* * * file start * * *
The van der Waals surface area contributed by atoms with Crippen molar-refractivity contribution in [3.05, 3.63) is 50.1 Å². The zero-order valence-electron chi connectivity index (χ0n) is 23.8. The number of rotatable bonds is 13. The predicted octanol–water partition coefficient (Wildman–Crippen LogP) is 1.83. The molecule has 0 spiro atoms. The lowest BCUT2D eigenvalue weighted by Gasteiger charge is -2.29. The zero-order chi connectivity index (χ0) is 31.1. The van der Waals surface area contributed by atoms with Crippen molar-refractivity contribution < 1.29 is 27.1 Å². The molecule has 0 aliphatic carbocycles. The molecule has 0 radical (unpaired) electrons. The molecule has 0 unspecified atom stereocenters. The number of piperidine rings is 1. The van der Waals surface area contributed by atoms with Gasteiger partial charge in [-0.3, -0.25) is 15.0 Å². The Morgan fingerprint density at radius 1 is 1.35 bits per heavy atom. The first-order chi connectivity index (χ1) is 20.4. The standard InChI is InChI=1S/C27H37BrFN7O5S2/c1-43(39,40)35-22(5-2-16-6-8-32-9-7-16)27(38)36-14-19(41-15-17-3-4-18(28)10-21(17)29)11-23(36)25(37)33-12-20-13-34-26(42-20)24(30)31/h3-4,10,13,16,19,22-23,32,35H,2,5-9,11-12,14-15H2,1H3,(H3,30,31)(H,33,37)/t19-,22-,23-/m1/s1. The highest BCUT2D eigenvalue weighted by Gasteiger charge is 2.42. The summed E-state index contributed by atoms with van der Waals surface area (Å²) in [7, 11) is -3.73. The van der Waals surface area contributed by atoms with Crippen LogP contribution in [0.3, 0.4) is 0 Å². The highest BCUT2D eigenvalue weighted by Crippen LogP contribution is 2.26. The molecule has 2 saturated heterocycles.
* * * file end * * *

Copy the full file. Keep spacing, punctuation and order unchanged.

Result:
The van der Waals surface area contributed by atoms with Crippen molar-refractivity contribution in [3.05, 3.63) is 50.1 Å². The zero-order valence-electron chi connectivity index (χ0n) is 23.8. The number of rotatable bonds is 13. The predicted octanol–water partition coefficient (Wildman–Crippen LogP) is 1.83. The molecule has 0 spiro atoms. The lowest BCUT2D eigenvalue weighted by Gasteiger charge is -2.29. The zero-order chi connectivity index (χ0) is 31.1. The van der Waals surface area contributed by atoms with Crippen molar-refractivity contribution < 1.29 is 27.1 Å². The molecule has 0 aliphatic carbocycles. The molecule has 0 radical (unpaired) electrons. The molecule has 0 unspecified atom stereocenters. The number of piperidine rings is 1. The van der Waals surface area contributed by atoms with Gasteiger partial charge in [-0.3, -0.25) is 15.0 Å². The Morgan fingerprint density at radius 1 is 1.35 bits per heavy atom. The first-order chi connectivity index (χ1) is 20.4. The standard InChI is InChI=1S/C27H37BrFN7O5S2/c1-43(39,40)35-22(5-2-16-6-8-32-9-7-16)27(38)36-14-19(41-15-17-3-4-18(28)10-21(17)29)11-23(36)25(37)33-12-20-13-34-26(42-20)24(30)31/h3-4,10,13,16,19,22-23,32,35H,2,5-9,11-12,14-15H2,1H3,(H3,30,31)(H,33,37)/t19-,22-,23-/m1/s1. The highest BCUT2D eigenvalue weighted by Gasteiger charge is 2.42. The summed E-state index contributed by atoms with van der Waals surface area (Å²) in [7, 11) is -3.73. The van der Waals surface area contributed by atoms with Crippen LogP contribution in [0.3, 0.4) is 0 Å². The highest BCUT2D eigenvalue weighted by Crippen LogP contribution is 2.26. The molecule has 2 saturated heterocycles.